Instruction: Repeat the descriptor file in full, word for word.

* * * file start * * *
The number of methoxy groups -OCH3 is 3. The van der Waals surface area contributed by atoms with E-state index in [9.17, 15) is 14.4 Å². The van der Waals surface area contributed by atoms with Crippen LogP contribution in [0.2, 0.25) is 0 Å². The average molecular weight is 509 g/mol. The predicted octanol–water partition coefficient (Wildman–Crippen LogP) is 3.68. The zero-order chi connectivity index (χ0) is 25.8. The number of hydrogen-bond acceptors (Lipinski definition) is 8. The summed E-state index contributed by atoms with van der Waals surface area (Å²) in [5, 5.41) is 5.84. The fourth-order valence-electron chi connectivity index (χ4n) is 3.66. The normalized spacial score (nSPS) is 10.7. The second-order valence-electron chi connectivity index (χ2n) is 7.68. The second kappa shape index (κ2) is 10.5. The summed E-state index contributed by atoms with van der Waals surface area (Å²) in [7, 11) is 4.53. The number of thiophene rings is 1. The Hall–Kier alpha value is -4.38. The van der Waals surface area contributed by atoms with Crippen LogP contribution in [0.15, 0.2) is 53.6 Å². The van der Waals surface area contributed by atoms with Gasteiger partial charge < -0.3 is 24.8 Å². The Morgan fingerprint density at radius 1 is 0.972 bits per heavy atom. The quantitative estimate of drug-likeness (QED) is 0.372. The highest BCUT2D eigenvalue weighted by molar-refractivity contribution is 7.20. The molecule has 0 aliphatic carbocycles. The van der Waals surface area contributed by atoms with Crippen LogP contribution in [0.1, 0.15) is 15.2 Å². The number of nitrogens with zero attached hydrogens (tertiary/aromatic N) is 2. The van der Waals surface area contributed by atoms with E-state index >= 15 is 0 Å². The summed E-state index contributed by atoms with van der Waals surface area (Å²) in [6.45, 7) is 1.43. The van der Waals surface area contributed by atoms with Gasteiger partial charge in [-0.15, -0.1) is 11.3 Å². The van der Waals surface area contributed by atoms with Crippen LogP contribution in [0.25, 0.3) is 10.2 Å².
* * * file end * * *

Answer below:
The number of methoxy groups -OCH3 is 3. The van der Waals surface area contributed by atoms with E-state index in [9.17, 15) is 14.4 Å². The van der Waals surface area contributed by atoms with Crippen LogP contribution in [0.2, 0.25) is 0 Å². The average molecular weight is 509 g/mol. The predicted octanol–water partition coefficient (Wildman–Crippen LogP) is 3.68. The zero-order chi connectivity index (χ0) is 25.8. The number of hydrogen-bond acceptors (Lipinski definition) is 8. The summed E-state index contributed by atoms with van der Waals surface area (Å²) in [5, 5.41) is 5.84. The fourth-order valence-electron chi connectivity index (χ4n) is 3.66. The normalized spacial score (nSPS) is 10.7. The second-order valence-electron chi connectivity index (χ2n) is 7.68. The second kappa shape index (κ2) is 10.5. The summed E-state index contributed by atoms with van der Waals surface area (Å²) in [7, 11) is 4.53. The number of thiophene rings is 1. The Hall–Kier alpha value is -4.38. The van der Waals surface area contributed by atoms with Crippen LogP contribution in [0.15, 0.2) is 53.6 Å². The van der Waals surface area contributed by atoms with Gasteiger partial charge < -0.3 is 24.8 Å². The Morgan fingerprint density at radius 1 is 0.972 bits per heavy atom. The quantitative estimate of drug-likeness (QED) is 0.372. The highest BCUT2D eigenvalue weighted by molar-refractivity contribution is 7.20. The molecule has 0 aliphatic carbocycles. The van der Waals surface area contributed by atoms with Crippen LogP contribution in [0.1, 0.15) is 15.2 Å². The number of nitrogens with zero attached hydrogens (tertiary/aromatic N) is 2. The van der Waals surface area contributed by atoms with E-state index >= 15 is 0 Å². The summed E-state index contributed by atoms with van der Waals surface area (Å²) in [6.45, 7) is 1.43. The van der Waals surface area contributed by atoms with Gasteiger partial charge in [-0.15, -0.1) is 11.3 Å². The van der Waals surface area contributed by atoms with Crippen LogP contribution in [0.25, 0.3) is 10.2 Å².